On Monday afternoon, the possibility emerged from civil society organizations that the presidency would jeopardize the discussions between the Parties, taking advantage of the differences that arose between them, to take control of the situation (and the text) and carry on the discussion by discussing individually with each Country.
The new goal in terms of climate finance must be defined by COP29, next year’s Climate Conference: at the moment, therefore, there is still no discussion about the amount to be allocated in the coming years for financial flows in support of adaptation and mitigation.
In these informal sessions, one of the most relevant aspects is the request for equity between mitigation and adaptation finance, but above all an increase in adaptation finance, which is essential from the point of view of developing Countries who are already suffering the most catastrophic effects of climate change. Adaptation finance is important to close the adaptation gap, always highlighted by periodic UNEP reports.
Another aspect to assess is the possible inclusion of financial flows towards the new Loss and Damage fund within the overall climate finance goal. This option is opposed by richer Countries, given the difficulty in defining a financing target for this fund. But more generally we still ask ourselves what climate finance is and what it can be used for.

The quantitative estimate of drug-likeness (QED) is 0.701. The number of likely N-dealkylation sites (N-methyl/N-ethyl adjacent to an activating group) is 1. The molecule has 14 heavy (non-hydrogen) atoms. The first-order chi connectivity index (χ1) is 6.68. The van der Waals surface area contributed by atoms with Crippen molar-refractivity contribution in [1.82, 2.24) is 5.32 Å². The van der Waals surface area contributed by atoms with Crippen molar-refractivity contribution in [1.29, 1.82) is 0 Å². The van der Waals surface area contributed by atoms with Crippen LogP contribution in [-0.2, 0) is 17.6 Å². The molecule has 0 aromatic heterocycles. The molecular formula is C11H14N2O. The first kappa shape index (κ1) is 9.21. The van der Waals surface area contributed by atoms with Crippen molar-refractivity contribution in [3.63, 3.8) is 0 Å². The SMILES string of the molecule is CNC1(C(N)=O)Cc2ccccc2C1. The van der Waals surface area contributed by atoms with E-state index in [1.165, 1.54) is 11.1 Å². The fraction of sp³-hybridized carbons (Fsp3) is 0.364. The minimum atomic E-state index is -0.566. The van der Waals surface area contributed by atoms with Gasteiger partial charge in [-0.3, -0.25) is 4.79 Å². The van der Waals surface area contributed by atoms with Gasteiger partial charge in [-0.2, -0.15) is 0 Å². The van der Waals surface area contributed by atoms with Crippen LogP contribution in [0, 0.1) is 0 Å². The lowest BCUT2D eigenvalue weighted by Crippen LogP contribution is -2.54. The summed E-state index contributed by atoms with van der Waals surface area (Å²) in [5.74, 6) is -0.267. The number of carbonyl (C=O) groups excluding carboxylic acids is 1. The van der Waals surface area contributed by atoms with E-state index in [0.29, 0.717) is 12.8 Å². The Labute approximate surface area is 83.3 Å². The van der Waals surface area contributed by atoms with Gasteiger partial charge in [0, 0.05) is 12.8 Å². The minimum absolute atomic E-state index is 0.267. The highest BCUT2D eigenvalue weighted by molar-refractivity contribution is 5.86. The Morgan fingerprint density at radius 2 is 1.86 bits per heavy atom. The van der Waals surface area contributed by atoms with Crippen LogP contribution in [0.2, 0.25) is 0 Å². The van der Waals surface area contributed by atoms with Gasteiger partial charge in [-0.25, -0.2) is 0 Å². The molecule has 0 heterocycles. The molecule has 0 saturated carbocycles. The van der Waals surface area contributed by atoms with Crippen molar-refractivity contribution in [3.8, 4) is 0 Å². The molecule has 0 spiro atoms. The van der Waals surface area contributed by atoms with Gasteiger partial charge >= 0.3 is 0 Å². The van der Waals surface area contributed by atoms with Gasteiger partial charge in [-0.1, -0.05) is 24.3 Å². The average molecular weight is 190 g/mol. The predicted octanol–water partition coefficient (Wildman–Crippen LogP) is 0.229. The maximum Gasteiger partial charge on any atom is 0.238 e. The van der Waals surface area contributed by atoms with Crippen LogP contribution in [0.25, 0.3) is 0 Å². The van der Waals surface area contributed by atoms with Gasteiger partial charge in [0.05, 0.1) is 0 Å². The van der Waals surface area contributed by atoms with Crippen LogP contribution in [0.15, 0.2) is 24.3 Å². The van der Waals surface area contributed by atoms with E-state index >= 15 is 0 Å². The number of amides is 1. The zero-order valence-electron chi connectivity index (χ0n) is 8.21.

In addition to the “quantity” related to climate finance flows, their “quality” is also being discussed, evaluating for example the use of grants rather than loans which can further magnify the indebtedness of developing Countries. The same applies to the comparison on the use of public finance alone or on the integration of private finance. Developed Countries try to push for private financing, which developing Countries do not want to accept, but it is clear to everyone that public finance must be central to this Paris Agreement process.
Global geopolitical tensions are also reflected in negotiations on climate issues. In fact, there is an ongoing discussion about who the contributors should be: they have always been the Annex II Countries, i.e. the OECD Countries (USA, EU, Canada, Australia,…); which however also try to involve the new emerging economies, first among all China, a Country which, despite having overcome this condition since 1992, persists in wanting to participate in the UNFCCC negotiations as a developing Country. Other relevant aspects regarding climate finance are the transparency of the flows (from who they arrive and to whom are they addressed?), additionality with respect to other non-UNFCCC financial commitments, such as development aid, and equity in the distribution of financing, based on the needs of the various developing Countries that are eligible to receive these funds.
The negotiations on adaptation – or rather on the measures necessary to prepare for the now inevitable effects of the climate crisis – concern various aspects: the Global Goal on Adaptation, the review of the activities of the Adaptation Committee, the National Adaptation Plans and the fund for the Adaptation.